- Author: Barbara Nickless
- Series: Sydney Rose Parnell #4
- Genre: Suspense/Thriller, Crime Fiction
- Format(s): Paperback, 367 pages, also available on Kindle/Audiobook, Audio CD
- On Sale: June 2, 2020 (US)
- Publisher: Thomas & Mercer
My Brief Synopsis:
War vet and former railway cop, Sydney Parnell takes her prowess for solving crimes and honed gut instinct to Denver as a novice homicide detective. Parnell, her K9 partner, and nemesis Len Bandoni are tasked with solving multiple unexpected crimes. Arduous for a veteran homicide detective, let alone a novice.
TW: murder, violence, sexual assault, use of phrase “illegal” immigrants, brief animal violence
Gone to Darkness begins with an incredible prologue titled, “The Coming Dark”. My skin prickled, hair standing on end. Nickless pulled me in despite the terror that came with these thoughts.
More of my favorite quotes are after the “Themes” section of this review.
Plot & Characters
From that first line to the very last, my attention never wavered because Nickless had such a grasp on the plot. The novel was unwavering in its flow. Chapter transitions were smooth as butter, and her main characters easy to humanize and empathize with. The introduction of characters Evan Wilding, a forensic semiotics expert and Len Bandoni as Parnell’s homicide partner were my favorite additions.
The only aspect with which I felt disengaged was with a couple of characters involved in the “elite” club that is at the heart of the novel. They felt too contrived. It could just be that my frame of reference didn’t allow me to fully appreciate their character and traits fully.
Nickless did a bang-up job of capturing the industrial nature of Parnell’s Denver-based environment. Throughout the story, I had some seriously vivid imagery from Parnell’s experiences, her thoughts, and the interactions between her and the many characters she comes in contact with. That was my favorite part of this novel. It felt gritty, twisted, and with a darkness that was palpable throughout.
(Two major ones. Of course there are more.)
**Warning: Some spoilers ahead. Please skip ahead to the “Favorite Quotes” section if you’d prefer not to know two major themes of this novel.**
Darkness & PTSD
I found a particular quote that to me parallels the internal struggle Parnell has been facing regarding her active duty experiences that continued to haunt her throughout the novel.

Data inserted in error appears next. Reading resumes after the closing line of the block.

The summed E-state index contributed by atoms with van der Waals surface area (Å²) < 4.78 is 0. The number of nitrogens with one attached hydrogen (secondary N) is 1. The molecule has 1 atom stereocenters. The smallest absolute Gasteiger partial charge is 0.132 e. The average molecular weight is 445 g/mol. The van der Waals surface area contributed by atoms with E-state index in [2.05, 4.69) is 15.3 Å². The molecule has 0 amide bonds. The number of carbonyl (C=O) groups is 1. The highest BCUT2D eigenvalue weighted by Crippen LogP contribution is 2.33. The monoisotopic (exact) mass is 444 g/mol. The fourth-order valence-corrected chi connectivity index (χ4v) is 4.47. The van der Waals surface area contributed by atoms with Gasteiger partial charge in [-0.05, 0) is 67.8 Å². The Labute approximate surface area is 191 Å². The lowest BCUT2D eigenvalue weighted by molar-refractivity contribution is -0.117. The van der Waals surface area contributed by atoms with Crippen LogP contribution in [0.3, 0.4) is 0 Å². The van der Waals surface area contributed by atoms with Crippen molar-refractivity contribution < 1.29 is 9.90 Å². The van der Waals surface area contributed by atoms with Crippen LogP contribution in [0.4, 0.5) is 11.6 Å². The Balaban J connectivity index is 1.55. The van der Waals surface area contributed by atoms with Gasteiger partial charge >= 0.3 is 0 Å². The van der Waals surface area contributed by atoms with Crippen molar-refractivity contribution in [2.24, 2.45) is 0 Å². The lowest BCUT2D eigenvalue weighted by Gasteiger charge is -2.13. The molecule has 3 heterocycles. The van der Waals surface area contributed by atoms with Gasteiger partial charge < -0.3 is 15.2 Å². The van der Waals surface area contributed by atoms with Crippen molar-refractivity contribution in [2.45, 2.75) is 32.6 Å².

Parnell’s war experiences are her darkness, resulting in her battle with PTSD. “Samson Agonistes” plays over repeatedly in my head because she is haunted by this: witnessing traumatic injuries and death; not being able to save everyone; and reliving those moments long after her veteran status. She finds herself reminiscing the horror those memories contain (“to a place nigh, somewhat retir’d there to sit a while and bemoan his condition”). She “sees” her ghosts (“Where he happens at length to be visited by certain friends and equals of his tribe”). Does she obtain that comfort (“who seek to comfort him what they can”)? You’ll have to read to find out.
This seems to be an obvious theme. Parnell continues to do what she feels is right despite the discussions from above telling her very frankly to essentially “knock it off”. She works tirelessly to prove herself capable and worthy of this new appointment as homicide detective for Denver’s Major Crime Unit. The only one with a K9 partner (who is fabulous.) Most importantly, she works through her trauma despite all the violence, death, and mystery she’s entangled in.
“Someone once told me that murder cops are the foot soldiers in the battle between good and evil.”Sydney Parnell. Personal Journal.
“Hey, Golden Girl. Just because you’re paranoid doesn’t mean they’re not out to get you.”Len Bandoni. Private conversation.
“If trauma is the darkness that knocks us off our path, then life is about finding our way home. But first, we must learn to navigate the dark.Sydney Parnell. Personal journal.
“And I wondered for the first time, if it was possible to resurrect the living.”Sydney Parnell. Personal journal.
“Life, rookie, is an accumulation of heartbreak.”Len Bandoni. Private conversation.
I highly recommend this book to any suspense/thriller lover. To anyone that enjoys a strong female-led police procedural or a crime thriller. Even the “whodunnit” fan will find many aspects of this novel enthralling. You could read this as a stand-alone however, there’s much more to gain through the first three novels in the series (listed below).
Newly minted homicide detective Sydney Parnell faces a savage killer whose endgame is to capture her. And keep her.
Iraqi war vet and former railway cop Sydney Parnell is now the youngest homicide detective in Denver’s Major Crimes Unit. In the past, gut instinct has served her and her K9 partner well. But it’s not a trait Len Bandoni, her old nemesis turned reluctant mentor, admires. Not until Sydney’s instincts lead to their first case: a man tortured and beaten to death, then left in a refrigerated train car with cryptic messages carved into his body.
The victim is a well-liked member of an elite club called the Superior Gentlemen. At first glance, the club appears harmless. But beneath its refined surface swim darker currents.
As Sydney; her K9 partner, Clyde; and Bandoni investigate the grisly murder, the three develop a bond that carries them through a shocking series of crimes and a horrifying conspiracy that threatens the detectives’ lives and promises to bring their beloved city to its knees.
About the Author
Learn more about the incredible writer here on her website.
Other Books in the Sydney Parnell Series
Synopsis courtesy of GoodReads. A special thanks to Barbara Nickless, Wiley Saichek & Saichek Publicity for the gifted ARC in exchange for my honest review.